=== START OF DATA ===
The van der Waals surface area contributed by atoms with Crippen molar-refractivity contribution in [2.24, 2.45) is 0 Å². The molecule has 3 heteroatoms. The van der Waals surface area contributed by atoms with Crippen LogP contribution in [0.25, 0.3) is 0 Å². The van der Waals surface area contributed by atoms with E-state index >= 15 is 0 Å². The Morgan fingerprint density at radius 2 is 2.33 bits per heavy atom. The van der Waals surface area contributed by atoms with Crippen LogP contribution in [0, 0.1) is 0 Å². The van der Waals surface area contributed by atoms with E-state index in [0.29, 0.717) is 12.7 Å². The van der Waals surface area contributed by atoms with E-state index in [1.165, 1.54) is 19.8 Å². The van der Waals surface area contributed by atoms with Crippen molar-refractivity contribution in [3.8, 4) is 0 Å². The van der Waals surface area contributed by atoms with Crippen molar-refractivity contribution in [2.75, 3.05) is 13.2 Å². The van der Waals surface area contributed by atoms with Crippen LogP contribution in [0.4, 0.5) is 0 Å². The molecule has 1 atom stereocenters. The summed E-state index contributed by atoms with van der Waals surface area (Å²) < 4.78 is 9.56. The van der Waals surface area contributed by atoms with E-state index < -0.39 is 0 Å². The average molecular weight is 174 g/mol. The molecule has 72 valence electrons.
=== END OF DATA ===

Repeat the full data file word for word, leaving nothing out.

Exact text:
The van der Waals surface area contributed by atoms with Crippen molar-refractivity contribution in [2.24, 2.45) is 0 Å². The molecule has 3 heteroatoms. The van der Waals surface area contributed by atoms with Crippen LogP contribution in [0.25, 0.3) is 0 Å². The van der Waals surface area contributed by atoms with E-state index >= 15 is 0 Å². The Morgan fingerprint density at radius 2 is 2.33 bits per heavy atom. The van der Waals surface area contributed by atoms with Crippen LogP contribution in [0, 0.1) is 0 Å². The van der Waals surface area contributed by atoms with E-state index in [0.29, 0.717) is 12.7 Å². The van der Waals surface area contributed by atoms with E-state index in [1.165, 1.54) is 19.8 Å². The van der Waals surface area contributed by atoms with Crippen molar-refractivity contribution in [3.8, 4) is 0 Å². The van der Waals surface area contributed by atoms with Crippen molar-refractivity contribution in [2.75, 3.05) is 13.2 Å². The van der Waals surface area contributed by atoms with Crippen LogP contribution in [0.4, 0.5) is 0 Å². The molecule has 1 atom stereocenters. The summed E-state index contributed by atoms with van der Waals surface area (Å²) < 4.78 is 9.56. The van der Waals surface area contributed by atoms with E-state index < -0.39 is 0 Å². The average molecular weight is 174 g/mol. The molecule has 72 valence electrons.